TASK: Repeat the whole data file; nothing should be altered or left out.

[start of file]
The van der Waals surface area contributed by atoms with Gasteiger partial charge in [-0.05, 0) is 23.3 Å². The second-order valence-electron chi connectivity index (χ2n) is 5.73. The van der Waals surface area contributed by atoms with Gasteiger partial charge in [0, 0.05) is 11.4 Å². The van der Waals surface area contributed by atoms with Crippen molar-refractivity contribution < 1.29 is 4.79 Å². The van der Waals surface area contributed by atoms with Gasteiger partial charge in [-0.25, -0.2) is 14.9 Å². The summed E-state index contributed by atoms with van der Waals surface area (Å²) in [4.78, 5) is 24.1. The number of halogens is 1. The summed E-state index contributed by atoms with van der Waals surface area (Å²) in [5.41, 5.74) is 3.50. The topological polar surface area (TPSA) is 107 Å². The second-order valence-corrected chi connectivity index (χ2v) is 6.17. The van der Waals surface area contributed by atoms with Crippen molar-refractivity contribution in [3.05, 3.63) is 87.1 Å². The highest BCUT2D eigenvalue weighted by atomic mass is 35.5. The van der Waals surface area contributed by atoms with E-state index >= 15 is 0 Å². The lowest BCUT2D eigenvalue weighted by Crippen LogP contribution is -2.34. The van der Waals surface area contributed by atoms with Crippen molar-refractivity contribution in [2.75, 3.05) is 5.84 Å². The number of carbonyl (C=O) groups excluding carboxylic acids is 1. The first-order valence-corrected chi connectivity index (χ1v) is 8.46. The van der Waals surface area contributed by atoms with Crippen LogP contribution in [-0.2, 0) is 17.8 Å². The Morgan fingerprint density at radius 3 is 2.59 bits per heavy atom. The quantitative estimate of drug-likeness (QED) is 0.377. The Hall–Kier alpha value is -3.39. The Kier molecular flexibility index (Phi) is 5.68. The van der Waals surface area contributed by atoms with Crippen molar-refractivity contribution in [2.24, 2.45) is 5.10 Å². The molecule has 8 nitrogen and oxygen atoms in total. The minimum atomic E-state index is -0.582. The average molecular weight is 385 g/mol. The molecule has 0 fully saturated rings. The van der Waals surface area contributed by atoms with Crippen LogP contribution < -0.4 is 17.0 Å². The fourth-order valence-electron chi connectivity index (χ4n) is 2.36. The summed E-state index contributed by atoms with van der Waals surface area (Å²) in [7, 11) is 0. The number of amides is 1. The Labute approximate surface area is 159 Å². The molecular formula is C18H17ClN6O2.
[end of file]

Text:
The van der Waals surface area contributed by atoms with Gasteiger partial charge in [-0.05, 0) is 23.3 Å². The second-order valence-electron chi connectivity index (χ2n) is 5.73. The van der Waals surface area contributed by atoms with Gasteiger partial charge in [0, 0.05) is 11.4 Å². The van der Waals surface area contributed by atoms with Crippen molar-refractivity contribution < 1.29 is 4.79 Å². The van der Waals surface area contributed by atoms with Gasteiger partial charge in [-0.25, -0.2) is 14.9 Å². The summed E-state index contributed by atoms with van der Waals surface area (Å²) in [4.78, 5) is 24.1. The number of halogens is 1. The summed E-state index contributed by atoms with van der Waals surface area (Å²) in [5.41, 5.74) is 3.50. The topological polar surface area (TPSA) is 107 Å². The second-order valence-corrected chi connectivity index (χ2v) is 6.17. The van der Waals surface area contributed by atoms with Crippen molar-refractivity contribution in [3.05, 3.63) is 87.1 Å². The highest BCUT2D eigenvalue weighted by atomic mass is 35.5. The van der Waals surface area contributed by atoms with E-state index >= 15 is 0 Å². The lowest BCUT2D eigenvalue weighted by Crippen LogP contribution is -2.34. The van der Waals surface area contributed by atoms with Crippen molar-refractivity contribution in [2.75, 3.05) is 5.84 Å². The number of carbonyl (C=O) groups excluding carboxylic acids is 1. The first-order valence-corrected chi connectivity index (χ1v) is 8.46. The van der Waals surface area contributed by atoms with Crippen LogP contribution in [-0.2, 0) is 17.8 Å². The Morgan fingerprint density at radius 3 is 2.59 bits per heavy atom. The quantitative estimate of drug-likeness (QED) is 0.377. The Hall–Kier alpha value is -3.39. The Kier molecular flexibility index (Phi) is 5.68. The van der Waals surface area contributed by atoms with Crippen molar-refractivity contribution in [2.24, 2.45) is 5.10 Å². The molecule has 8 nitrogen and oxygen atoms in total. The minimum atomic E-state index is -0.582. The average molecular weight is 385 g/mol. The molecule has 0 fully saturated rings. The van der Waals surface area contributed by atoms with Crippen LogP contribution < -0.4 is 17.0 Å². The fourth-order valence-electron chi connectivity index (χ4n) is 2.36. The summed E-state index contributed by atoms with van der Waals surface area (Å²) in [7, 11) is 0. The number of amides is 1. The Labute approximate surface area is 159 Å². The molecular formula is C18H17ClN6O2.